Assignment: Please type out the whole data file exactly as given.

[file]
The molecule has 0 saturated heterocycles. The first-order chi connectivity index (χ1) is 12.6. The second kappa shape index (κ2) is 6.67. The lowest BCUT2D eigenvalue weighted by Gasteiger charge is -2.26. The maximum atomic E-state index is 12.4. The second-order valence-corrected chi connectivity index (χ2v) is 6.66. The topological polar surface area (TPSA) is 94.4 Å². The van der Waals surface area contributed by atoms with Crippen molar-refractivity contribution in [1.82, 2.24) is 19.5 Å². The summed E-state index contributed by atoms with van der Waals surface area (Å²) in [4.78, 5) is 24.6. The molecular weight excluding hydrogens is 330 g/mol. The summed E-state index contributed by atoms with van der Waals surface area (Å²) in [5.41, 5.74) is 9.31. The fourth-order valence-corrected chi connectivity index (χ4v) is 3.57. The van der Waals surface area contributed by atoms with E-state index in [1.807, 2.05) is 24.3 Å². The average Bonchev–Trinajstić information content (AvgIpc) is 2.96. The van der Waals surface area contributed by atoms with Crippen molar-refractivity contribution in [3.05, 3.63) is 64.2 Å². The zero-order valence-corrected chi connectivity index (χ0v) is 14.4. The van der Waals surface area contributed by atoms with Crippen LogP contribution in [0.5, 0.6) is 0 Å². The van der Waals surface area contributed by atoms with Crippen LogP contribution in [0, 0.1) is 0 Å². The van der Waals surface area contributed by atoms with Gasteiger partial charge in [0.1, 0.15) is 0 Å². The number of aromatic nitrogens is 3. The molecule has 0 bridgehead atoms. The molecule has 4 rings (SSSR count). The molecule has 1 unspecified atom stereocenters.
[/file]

The molecule has 0 saturated heterocycles. The first-order chi connectivity index (χ1) is 12.6. The second kappa shape index (κ2) is 6.67. The lowest BCUT2D eigenvalue weighted by Gasteiger charge is -2.26. The maximum atomic E-state index is 12.4. The second-order valence-corrected chi connectivity index (χ2v) is 6.66. The topological polar surface area (TPSA) is 94.4 Å². The van der Waals surface area contributed by atoms with Crippen molar-refractivity contribution in [1.82, 2.24) is 19.5 Å². The summed E-state index contributed by atoms with van der Waals surface area (Å²) in [4.78, 5) is 24.6. The molecular weight excluding hydrogens is 330 g/mol. The summed E-state index contributed by atoms with van der Waals surface area (Å²) in [5.41, 5.74) is 9.31. The fourth-order valence-corrected chi connectivity index (χ4v) is 3.57. The van der Waals surface area contributed by atoms with E-state index in [1.807, 2.05) is 24.3 Å². The average Bonchev–Trinajstić information content (AvgIpc) is 2.96. The van der Waals surface area contributed by atoms with Crippen molar-refractivity contribution in [3.05, 3.63) is 64.2 Å². The zero-order valence-corrected chi connectivity index (χ0v) is 14.4. The van der Waals surface area contributed by atoms with Crippen LogP contribution in [0.5, 0.6) is 0 Å². The van der Waals surface area contributed by atoms with Crippen LogP contribution in [0, 0.1) is 0 Å². The van der Waals surface area contributed by atoms with Gasteiger partial charge in [0.1, 0.15) is 0 Å². The number of aromatic nitrogens is 3. The molecule has 0 bridgehead atoms. The molecule has 4 rings (SSSR count). The molecule has 1 unspecified atom stereocenters.